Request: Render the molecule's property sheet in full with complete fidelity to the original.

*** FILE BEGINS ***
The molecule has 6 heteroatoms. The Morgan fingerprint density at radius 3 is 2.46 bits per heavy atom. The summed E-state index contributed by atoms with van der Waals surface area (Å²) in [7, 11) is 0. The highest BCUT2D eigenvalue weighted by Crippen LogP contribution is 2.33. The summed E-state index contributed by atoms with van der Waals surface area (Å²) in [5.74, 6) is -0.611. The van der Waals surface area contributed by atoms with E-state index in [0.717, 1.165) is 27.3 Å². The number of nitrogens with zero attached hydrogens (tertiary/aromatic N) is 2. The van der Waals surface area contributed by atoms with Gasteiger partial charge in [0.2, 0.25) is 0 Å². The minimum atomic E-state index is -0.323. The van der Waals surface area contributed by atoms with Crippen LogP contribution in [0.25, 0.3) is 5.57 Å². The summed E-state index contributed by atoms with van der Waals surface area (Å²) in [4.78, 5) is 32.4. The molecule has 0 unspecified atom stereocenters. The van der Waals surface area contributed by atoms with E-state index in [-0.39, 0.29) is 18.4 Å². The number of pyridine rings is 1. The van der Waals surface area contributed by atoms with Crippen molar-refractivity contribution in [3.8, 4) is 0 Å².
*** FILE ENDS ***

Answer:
The molecule has 6 heteroatoms. The Morgan fingerprint density at radius 3 is 2.46 bits per heavy atom. The summed E-state index contributed by atoms with van der Waals surface area (Å²) in [7, 11) is 0. The highest BCUT2D eigenvalue weighted by Crippen LogP contribution is 2.33. The summed E-state index contributed by atoms with van der Waals surface area (Å²) in [5.74, 6) is -0.611. The van der Waals surface area contributed by atoms with E-state index in [0.717, 1.165) is 27.3 Å². The number of nitrogens with zero attached hydrogens (tertiary/aromatic N) is 2. The van der Waals surface area contributed by atoms with Gasteiger partial charge in [0.2, 0.25) is 0 Å². The minimum atomic E-state index is -0.323. The van der Waals surface area contributed by atoms with Crippen LogP contribution in [0.25, 0.3) is 5.57 Å². The summed E-state index contributed by atoms with van der Waals surface area (Å²) in [4.78, 5) is 32.4. The molecule has 0 unspecified atom stereocenters. The van der Waals surface area contributed by atoms with E-state index in [-0.39, 0.29) is 18.4 Å². The number of pyridine rings is 1. The van der Waals surface area contributed by atoms with Crippen molar-refractivity contribution in [3.8, 4) is 0 Å².